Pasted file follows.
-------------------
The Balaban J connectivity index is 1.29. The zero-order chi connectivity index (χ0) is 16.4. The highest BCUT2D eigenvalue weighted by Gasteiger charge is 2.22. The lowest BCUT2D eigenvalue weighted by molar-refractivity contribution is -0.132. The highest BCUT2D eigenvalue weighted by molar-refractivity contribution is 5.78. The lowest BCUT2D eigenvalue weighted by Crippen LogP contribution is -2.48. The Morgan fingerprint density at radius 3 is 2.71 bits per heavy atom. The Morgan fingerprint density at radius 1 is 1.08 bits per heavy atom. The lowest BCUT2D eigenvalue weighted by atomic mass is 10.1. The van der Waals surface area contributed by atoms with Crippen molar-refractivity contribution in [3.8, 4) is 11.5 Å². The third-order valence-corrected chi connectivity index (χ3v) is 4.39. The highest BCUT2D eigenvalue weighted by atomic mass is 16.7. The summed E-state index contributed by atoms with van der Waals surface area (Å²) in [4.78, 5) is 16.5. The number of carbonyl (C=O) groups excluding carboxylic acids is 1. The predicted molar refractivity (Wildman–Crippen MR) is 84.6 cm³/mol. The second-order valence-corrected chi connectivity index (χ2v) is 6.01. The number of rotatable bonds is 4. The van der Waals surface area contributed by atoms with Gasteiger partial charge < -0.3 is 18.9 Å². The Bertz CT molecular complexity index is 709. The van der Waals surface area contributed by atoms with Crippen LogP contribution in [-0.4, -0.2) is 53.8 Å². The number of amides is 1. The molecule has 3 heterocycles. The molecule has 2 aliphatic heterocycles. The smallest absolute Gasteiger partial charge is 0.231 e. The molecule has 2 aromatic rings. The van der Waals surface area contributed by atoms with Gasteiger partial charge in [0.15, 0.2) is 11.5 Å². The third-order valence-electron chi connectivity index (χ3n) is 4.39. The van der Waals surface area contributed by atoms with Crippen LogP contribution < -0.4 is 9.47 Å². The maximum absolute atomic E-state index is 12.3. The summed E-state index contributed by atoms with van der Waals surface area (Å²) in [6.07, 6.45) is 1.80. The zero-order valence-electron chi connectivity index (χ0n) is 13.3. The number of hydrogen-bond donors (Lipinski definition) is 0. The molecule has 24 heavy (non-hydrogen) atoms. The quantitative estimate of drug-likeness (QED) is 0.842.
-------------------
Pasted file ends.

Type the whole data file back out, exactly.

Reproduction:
The Balaban J connectivity index is 1.29. The zero-order chi connectivity index (χ0) is 16.4. The highest BCUT2D eigenvalue weighted by Gasteiger charge is 2.22. The lowest BCUT2D eigenvalue weighted by molar-refractivity contribution is -0.132. The highest BCUT2D eigenvalue weighted by molar-refractivity contribution is 5.78. The lowest BCUT2D eigenvalue weighted by Crippen LogP contribution is -2.48. The Morgan fingerprint density at radius 3 is 2.71 bits per heavy atom. The Morgan fingerprint density at radius 1 is 1.08 bits per heavy atom. The lowest BCUT2D eigenvalue weighted by atomic mass is 10.1. The van der Waals surface area contributed by atoms with Crippen molar-refractivity contribution in [3.8, 4) is 11.5 Å². The third-order valence-corrected chi connectivity index (χ3v) is 4.39. The highest BCUT2D eigenvalue weighted by atomic mass is 16.7. The summed E-state index contributed by atoms with van der Waals surface area (Å²) in [4.78, 5) is 16.5. The number of carbonyl (C=O) groups excluding carboxylic acids is 1. The predicted molar refractivity (Wildman–Crippen MR) is 84.6 cm³/mol. The second-order valence-corrected chi connectivity index (χ2v) is 6.01. The number of rotatable bonds is 4. The van der Waals surface area contributed by atoms with Gasteiger partial charge < -0.3 is 18.9 Å². The Bertz CT molecular complexity index is 709. The van der Waals surface area contributed by atoms with Crippen LogP contribution in [-0.4, -0.2) is 53.8 Å². The number of amides is 1. The molecule has 3 heterocycles. The molecule has 2 aliphatic heterocycles. The smallest absolute Gasteiger partial charge is 0.231 e. The molecule has 2 aromatic rings. The van der Waals surface area contributed by atoms with Gasteiger partial charge in [0.15, 0.2) is 11.5 Å². The third-order valence-electron chi connectivity index (χ3n) is 4.39. The van der Waals surface area contributed by atoms with Crippen LogP contribution < -0.4 is 9.47 Å². The maximum absolute atomic E-state index is 12.3. The summed E-state index contributed by atoms with van der Waals surface area (Å²) in [6.07, 6.45) is 1.80. The zero-order valence-electron chi connectivity index (χ0n) is 13.3. The number of hydrogen-bond donors (Lipinski definition) is 0. The molecule has 24 heavy (non-hydrogen) atoms. The quantitative estimate of drug-likeness (QED) is 0.842.